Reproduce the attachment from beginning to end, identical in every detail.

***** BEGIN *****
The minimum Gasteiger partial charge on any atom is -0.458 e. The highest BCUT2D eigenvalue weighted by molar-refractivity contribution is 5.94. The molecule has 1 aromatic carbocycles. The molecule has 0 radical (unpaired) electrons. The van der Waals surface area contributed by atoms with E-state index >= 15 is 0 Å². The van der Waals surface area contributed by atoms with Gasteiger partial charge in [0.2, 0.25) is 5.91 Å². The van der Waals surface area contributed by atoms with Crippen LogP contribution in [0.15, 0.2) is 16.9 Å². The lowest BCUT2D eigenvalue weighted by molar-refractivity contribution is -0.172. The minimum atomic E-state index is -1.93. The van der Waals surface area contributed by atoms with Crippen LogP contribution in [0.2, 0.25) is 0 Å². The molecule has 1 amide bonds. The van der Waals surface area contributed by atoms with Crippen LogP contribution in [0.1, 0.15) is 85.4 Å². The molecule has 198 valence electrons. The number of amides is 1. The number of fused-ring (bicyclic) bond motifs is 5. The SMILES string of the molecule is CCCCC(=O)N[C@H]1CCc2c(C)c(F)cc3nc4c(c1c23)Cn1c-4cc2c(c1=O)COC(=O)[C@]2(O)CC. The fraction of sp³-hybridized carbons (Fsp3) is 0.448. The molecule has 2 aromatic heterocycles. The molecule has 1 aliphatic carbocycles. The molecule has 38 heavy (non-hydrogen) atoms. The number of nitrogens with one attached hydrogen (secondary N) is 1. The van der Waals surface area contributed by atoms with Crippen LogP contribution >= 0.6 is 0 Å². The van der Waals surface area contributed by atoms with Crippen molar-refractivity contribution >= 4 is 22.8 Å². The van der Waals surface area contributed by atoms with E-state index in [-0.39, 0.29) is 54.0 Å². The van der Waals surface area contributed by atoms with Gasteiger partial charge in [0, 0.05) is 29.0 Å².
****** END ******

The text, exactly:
The minimum Gasteiger partial charge on any atom is -0.458 e. The highest BCUT2D eigenvalue weighted by molar-refractivity contribution is 5.94. The molecule has 1 aromatic carbocycles. The molecule has 0 radical (unpaired) electrons. The van der Waals surface area contributed by atoms with E-state index >= 15 is 0 Å². The van der Waals surface area contributed by atoms with Gasteiger partial charge in [0.2, 0.25) is 5.91 Å². The van der Waals surface area contributed by atoms with Crippen LogP contribution in [0.15, 0.2) is 16.9 Å². The lowest BCUT2D eigenvalue weighted by molar-refractivity contribution is -0.172. The minimum atomic E-state index is -1.93. The van der Waals surface area contributed by atoms with Crippen LogP contribution in [0.2, 0.25) is 0 Å². The molecule has 1 amide bonds. The van der Waals surface area contributed by atoms with Crippen LogP contribution in [0.1, 0.15) is 85.4 Å². The molecule has 198 valence electrons. The number of amides is 1. The number of fused-ring (bicyclic) bond motifs is 5. The SMILES string of the molecule is CCCCC(=O)N[C@H]1CCc2c(C)c(F)cc3nc4c(c1c23)Cn1c-4cc2c(c1=O)COC(=O)[C@]2(O)CC. The fraction of sp³-hybridized carbons (Fsp3) is 0.448. The molecule has 2 aromatic heterocycles. The molecule has 1 aliphatic carbocycles. The molecule has 38 heavy (non-hydrogen) atoms. The number of nitrogens with one attached hydrogen (secondary N) is 1. The van der Waals surface area contributed by atoms with Crippen LogP contribution >= 0.6 is 0 Å². The van der Waals surface area contributed by atoms with Crippen molar-refractivity contribution >= 4 is 22.8 Å². The van der Waals surface area contributed by atoms with E-state index in [-0.39, 0.29) is 54.0 Å². The van der Waals surface area contributed by atoms with Gasteiger partial charge in [0, 0.05) is 29.0 Å².